As more medium-sized companies consolidate their storage, Hewlett-Packard seized an opportunity on Tuesday with a disk array it says is easier to work with than large-enterprise gear, but delivers more capabilities than entry-level storage.
Pursuing the efficiency of virtualisation or just greater uptime, medium-size organisations are bringing storage out of their servers and into SANs (storage area networks). But many don't have the expertise required to set up and run enterprise-class SANs, according to HP. Thus the HP StorageWorks 4400 Enterprise Virtual Array (EVA4400), a platform with eight drives and two controllers all in one shelf that is designed to be discovered, configured and set up in less than an hour.
The EVA4400 is available now and destined for the low end of the midrange market, starting at a list price of US$15,000, said Kyle Fitze, director of marketing in the SAN division of HP's StorageWorks group. These customers tend to have about 1,000 employees, though some smaller enterprises may need this type of gear if they use a lot of storage, he said. Medium-sized businesses often see enterprise storage gear as too complex but need more than entry-level technology, he said.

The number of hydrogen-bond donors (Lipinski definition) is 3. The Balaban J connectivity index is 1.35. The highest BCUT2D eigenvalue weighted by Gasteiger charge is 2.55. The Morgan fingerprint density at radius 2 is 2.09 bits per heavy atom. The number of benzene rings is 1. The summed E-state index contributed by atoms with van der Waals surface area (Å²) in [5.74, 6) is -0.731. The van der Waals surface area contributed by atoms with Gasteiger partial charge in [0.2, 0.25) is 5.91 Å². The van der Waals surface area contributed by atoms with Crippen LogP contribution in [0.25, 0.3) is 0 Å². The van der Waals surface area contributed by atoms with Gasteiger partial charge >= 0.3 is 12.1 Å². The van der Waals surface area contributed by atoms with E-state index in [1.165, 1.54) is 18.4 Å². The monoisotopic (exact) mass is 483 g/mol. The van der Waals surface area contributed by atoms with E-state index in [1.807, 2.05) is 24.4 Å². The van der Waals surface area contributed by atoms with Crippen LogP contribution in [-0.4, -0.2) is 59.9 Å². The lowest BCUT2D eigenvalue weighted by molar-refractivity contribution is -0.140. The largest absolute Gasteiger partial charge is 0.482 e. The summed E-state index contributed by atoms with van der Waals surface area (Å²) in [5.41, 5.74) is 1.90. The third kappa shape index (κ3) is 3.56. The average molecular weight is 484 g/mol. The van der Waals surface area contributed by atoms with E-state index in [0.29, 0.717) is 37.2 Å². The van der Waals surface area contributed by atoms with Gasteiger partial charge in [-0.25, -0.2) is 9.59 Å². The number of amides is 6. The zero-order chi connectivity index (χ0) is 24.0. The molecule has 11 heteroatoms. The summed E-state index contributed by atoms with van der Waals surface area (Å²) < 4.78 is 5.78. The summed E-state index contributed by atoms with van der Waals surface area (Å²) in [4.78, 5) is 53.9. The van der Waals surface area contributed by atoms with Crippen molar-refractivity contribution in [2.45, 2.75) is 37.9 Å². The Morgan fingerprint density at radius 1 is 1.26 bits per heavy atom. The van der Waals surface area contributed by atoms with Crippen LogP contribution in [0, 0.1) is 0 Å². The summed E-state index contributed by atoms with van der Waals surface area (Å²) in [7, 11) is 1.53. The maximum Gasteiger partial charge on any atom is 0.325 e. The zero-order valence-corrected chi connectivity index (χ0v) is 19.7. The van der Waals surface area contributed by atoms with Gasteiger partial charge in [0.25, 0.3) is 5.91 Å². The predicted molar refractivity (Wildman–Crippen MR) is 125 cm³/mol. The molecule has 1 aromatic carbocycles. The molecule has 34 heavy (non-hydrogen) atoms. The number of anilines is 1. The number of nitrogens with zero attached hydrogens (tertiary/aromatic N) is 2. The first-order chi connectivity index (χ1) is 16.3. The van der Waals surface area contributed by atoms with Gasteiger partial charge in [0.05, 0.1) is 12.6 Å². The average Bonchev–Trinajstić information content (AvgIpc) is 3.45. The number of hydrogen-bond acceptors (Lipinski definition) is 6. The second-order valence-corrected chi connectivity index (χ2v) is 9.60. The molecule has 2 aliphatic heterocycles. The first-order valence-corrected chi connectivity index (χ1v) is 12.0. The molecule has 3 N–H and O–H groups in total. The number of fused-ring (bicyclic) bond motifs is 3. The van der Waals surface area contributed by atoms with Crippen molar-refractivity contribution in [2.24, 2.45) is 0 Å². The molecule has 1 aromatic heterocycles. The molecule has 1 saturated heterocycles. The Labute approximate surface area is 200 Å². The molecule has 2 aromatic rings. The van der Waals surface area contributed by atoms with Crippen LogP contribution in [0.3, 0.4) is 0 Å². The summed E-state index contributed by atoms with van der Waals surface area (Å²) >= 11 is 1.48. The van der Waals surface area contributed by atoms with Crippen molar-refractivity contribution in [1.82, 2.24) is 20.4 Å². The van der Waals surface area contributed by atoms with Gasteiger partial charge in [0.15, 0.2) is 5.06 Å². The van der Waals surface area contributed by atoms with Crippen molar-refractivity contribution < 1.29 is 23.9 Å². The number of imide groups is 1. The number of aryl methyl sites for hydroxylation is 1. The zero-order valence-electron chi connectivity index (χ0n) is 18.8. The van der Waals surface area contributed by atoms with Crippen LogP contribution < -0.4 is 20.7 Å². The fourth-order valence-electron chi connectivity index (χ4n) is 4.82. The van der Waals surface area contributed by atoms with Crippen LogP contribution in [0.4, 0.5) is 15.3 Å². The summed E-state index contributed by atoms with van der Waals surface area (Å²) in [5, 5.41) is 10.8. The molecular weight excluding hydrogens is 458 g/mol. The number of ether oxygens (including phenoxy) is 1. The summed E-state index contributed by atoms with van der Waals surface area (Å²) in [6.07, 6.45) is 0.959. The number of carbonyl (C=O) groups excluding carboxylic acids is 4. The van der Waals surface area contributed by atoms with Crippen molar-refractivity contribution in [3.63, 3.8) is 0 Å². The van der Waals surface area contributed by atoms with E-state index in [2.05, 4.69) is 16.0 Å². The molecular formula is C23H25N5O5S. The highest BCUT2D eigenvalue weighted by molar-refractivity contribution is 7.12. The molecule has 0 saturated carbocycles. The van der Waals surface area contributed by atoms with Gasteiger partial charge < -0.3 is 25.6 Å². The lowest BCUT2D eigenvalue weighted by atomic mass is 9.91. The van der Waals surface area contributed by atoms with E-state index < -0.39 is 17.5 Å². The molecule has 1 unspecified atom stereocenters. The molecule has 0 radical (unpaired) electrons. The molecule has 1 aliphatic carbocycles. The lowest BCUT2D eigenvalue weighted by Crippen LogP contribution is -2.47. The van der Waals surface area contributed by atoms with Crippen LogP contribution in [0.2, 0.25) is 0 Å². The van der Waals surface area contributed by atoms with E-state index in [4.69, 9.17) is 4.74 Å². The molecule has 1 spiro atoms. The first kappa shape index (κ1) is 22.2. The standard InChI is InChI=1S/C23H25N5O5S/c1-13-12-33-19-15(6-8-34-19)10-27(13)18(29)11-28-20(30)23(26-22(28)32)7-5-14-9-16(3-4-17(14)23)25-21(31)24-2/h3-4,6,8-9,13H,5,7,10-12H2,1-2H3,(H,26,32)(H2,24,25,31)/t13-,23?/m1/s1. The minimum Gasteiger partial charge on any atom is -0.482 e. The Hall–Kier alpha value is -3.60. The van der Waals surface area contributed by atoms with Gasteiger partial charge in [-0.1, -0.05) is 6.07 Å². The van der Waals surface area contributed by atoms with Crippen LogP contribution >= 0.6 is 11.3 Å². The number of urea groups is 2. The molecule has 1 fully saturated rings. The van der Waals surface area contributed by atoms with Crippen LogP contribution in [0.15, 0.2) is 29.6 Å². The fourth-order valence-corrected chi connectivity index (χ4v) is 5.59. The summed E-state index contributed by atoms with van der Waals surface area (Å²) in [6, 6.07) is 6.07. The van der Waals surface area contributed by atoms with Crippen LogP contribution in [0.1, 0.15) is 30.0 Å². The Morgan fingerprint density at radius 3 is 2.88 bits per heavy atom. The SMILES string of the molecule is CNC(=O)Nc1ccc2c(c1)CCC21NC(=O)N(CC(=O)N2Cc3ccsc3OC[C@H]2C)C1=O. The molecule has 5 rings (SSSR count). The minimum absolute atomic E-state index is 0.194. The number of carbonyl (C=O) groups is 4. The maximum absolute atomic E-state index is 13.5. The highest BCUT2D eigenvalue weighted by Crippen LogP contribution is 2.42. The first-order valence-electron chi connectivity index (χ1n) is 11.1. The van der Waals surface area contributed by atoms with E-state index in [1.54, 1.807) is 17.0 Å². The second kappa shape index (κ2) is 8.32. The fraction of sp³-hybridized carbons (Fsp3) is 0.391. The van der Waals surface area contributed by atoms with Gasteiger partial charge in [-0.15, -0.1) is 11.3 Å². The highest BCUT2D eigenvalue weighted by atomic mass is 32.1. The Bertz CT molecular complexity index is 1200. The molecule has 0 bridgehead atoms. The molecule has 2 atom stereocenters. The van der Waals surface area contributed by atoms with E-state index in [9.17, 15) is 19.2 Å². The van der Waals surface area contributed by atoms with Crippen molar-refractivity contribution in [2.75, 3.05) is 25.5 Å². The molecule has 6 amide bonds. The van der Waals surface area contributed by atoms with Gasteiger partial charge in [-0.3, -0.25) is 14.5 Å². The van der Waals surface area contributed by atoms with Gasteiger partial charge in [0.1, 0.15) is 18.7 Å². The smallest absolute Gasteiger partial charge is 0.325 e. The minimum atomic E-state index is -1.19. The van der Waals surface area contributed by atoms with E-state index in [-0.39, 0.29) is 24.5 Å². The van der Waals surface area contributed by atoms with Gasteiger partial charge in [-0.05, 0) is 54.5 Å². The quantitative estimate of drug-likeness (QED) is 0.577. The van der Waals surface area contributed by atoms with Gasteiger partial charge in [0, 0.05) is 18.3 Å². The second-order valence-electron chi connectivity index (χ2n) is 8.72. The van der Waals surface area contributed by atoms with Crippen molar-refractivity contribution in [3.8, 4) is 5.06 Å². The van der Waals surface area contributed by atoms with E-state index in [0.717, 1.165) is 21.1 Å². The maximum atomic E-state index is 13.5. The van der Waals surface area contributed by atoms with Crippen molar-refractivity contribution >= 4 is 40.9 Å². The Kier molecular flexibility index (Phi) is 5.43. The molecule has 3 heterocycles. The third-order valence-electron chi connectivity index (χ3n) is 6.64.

Consolidating drives and controllers in one shelf cuts costs, Fitze said. The two controllers that manage the drives operate simultaneously and can keep the system running if one fails. The array can be configured with drives ranging from 146G bytes to 1T byte. Fully expanded on multiple shelves, the system can support as much as 96T bytes of storage.
Like other storage vendors, HP recently has been trying to make high-end storage easier to use so it can attract smaller customers, said IDC analyst Natalya Yezhkova. Most midsize companies don't have storage specialists, and if they buy advanced storage systems, they need to either get tools that simplify management or hire additional staff, she said.